Del Henney obituary from “The Hearld in 2019.
Del Henney was born in Dublin in 1942. He has spent most of his career working in the United Kingdom. His most famous role was as one of the thugs in Sam Peckinpah’s violent thriller “Straw Dogs”. He has made many television appearances over the years and brings great presence to the roles that he plays. He is one of my favourite actors but I have been unable to find out any recent information about him.
Del Henney who has died aged 83, was a subtle, understated actor capable of projecting burning intensity whilst seemingly doing very little. His impressive screen career often found him playing roles of simmering masculinity or cold villainy.
Perhaps his most enduring role is Charlie Venner in Sam Peckinpah’s violent feature film Straw Dogs (1971), in which Dustin Hoffman’s ineffectual American mathematician is besieged by thuggish locals in an isolated Cornish farmhouse. The film’s most controversial scene involves Venner sexually assaulting Susan George’s character, Amy. Despite the encounter’s violent initiation Venner’s powerful masculinity ultimately stirs her enjoyment, and Henney’s complex characterisation complements the film’s ambiguous morality well.
Born in Anfield, Liverpool, he was educated at the Liverpool Collegiate before joining the army. He then subsidised his love of amateur dramatics with various manual jobs and it was whilst washing dishes at Butlin’s that he was encouraged by a fellow employee (Jimmy Tarbuck, impressed by Henney’s deft impressions of American film stars) to consider a professional acting career.
Emboldened, he won a place at the Royal Academy of Dramatic Art, and upon graduating in 1965 was awarded the medal for the student with the most potential. A middleweight with the Maple Leaf Boxing Club in Bootle in the late 1950s, his sportiness helped with early television breaks – he debuted in the football soap United (1966), starred in Colin Welland’s rugby play Bangelstein’s Boys (1969, directed by John MacKenzie) and had a stint in Coronation Street as Weatherfield FC’s star player (1971).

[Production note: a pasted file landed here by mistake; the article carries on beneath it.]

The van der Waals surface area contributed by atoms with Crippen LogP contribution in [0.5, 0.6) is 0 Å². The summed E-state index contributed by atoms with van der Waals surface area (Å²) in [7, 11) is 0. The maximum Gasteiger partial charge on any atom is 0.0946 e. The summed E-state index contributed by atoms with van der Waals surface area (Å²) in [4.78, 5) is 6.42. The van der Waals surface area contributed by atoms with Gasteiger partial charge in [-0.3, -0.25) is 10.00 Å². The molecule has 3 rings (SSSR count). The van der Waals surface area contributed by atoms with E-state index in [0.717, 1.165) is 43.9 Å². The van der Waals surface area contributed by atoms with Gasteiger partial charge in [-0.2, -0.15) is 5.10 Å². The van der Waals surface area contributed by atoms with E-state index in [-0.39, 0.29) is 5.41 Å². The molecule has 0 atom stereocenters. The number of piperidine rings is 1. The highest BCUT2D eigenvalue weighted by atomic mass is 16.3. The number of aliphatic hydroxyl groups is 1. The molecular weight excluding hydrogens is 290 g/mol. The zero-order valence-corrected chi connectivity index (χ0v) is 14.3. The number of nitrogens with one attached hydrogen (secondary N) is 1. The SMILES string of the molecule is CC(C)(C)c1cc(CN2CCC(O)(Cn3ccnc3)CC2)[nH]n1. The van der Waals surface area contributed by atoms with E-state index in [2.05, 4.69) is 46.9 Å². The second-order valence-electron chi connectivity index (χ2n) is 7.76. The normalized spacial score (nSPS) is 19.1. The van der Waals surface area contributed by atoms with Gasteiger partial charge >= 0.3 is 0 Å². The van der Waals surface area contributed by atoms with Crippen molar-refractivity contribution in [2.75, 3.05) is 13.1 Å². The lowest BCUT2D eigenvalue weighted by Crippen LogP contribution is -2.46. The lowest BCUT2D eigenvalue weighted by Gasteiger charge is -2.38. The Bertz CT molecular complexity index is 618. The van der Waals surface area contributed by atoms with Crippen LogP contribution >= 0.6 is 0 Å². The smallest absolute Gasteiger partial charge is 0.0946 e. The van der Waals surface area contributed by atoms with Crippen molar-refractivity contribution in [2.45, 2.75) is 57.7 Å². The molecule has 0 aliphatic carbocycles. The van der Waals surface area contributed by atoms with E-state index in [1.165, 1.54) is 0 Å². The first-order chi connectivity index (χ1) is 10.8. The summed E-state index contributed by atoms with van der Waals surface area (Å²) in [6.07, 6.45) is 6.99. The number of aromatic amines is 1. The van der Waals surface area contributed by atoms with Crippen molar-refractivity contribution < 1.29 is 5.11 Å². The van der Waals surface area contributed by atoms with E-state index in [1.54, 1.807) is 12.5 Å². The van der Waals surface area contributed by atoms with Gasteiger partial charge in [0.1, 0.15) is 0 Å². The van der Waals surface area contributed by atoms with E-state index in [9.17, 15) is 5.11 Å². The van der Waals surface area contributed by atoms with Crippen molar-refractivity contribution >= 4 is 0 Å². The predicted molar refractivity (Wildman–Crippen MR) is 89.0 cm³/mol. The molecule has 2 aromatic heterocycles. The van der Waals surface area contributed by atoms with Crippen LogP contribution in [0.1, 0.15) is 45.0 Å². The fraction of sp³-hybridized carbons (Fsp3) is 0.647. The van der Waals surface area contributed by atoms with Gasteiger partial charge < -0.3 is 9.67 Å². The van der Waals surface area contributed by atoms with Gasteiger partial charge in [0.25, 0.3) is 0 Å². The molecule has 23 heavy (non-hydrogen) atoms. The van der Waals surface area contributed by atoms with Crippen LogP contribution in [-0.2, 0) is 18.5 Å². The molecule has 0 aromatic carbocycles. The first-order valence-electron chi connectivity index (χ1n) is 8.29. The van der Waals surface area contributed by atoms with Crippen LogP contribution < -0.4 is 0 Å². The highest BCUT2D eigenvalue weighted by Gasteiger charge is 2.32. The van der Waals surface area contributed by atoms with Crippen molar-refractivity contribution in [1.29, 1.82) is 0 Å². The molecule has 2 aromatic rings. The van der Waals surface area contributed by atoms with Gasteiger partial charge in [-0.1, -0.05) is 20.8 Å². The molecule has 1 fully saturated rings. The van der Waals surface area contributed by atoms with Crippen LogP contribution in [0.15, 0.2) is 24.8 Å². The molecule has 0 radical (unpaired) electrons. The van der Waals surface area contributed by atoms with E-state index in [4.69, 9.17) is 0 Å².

He also guested in most popular television of the period, including three parts in Z-Cars (1970/72/78), two in The Professionals (1978/83) and three in Juliet Bravo (1980/82/84). He played the lead character’s father in A Woman of Substance (1985) and DI Cossall in Resnick (1992/93) and popped up in everything from The Expert (1968) to Midsomer Murders (2001). He was especially memorable as a smoothly arrogant criminal in The Sweeney (1975) and an affable colonel who becomes a cold instrument of murder in Doctor Who (Resurrection of the Daleks, 1984).
Fallen Hero, about a Welsh rugby player injured at the height of his career and having to come to terms with a new life of hard work and bad luck, ran for two series (1978-79). Henney brought a sympathetic edge to the initially macho and misogynistic lead character, Gareth Hopkins. In real life, he studied for an external English degree whilst starring in the show (he had also written a play for BBC2 in 1976).
His film work was sporadic but included Villain (with Richard Burton, 1971), Going Off Big Time (2000) and Devil’s Playground (2010).
The camera loved his piercing eyes and understated simmering, but he was no less effective on the stage. He had a successful stint with the Glasgow Citizens Theatre in 1965 and then played an impressive roster of roles at the Edinburgh Lyceum: Iago in Othello, Biff in Death of a Salesman, Andrei in Three Sisters and and McCann in The Birthday Party.
Other theatre highlights included the lead in John Lennon’s play In His Own Words (Liverpool, 1969), Lenny in The Homecoming (Oxford, 1966), Stanley in A Streetcar Named Desire (Gate Theatre, Dublin, 1980), Claudius in Lindsay Anderson’s Hamlet (Theatre Royal, Straford, 1981), and Eddie (a role he’d also played for the BBC) in A View From the Bridge (Ipswich). West End credits included The Resistible Rise of Arturo Ui (Saville Theatre, 1969) and Sleuth (Garrick Theatre, 1973).
He is survived by his partner, the actress Rosemary McHale, and children Tracy, Stella and Jack from previous relationships.
Del Henney obituary from “The Telegraph” in 2019.
Del Henney, the actor, who has died aged 83, brought a powerful machismo to the screen. He will be best remembered for a performance of understated menace as Charlie Venner, leader of a gang of marauding labourers, in Sam Peckinpah’s notorious 1971 film Straw Dogs – which the director described as his “British Wild Bunch”.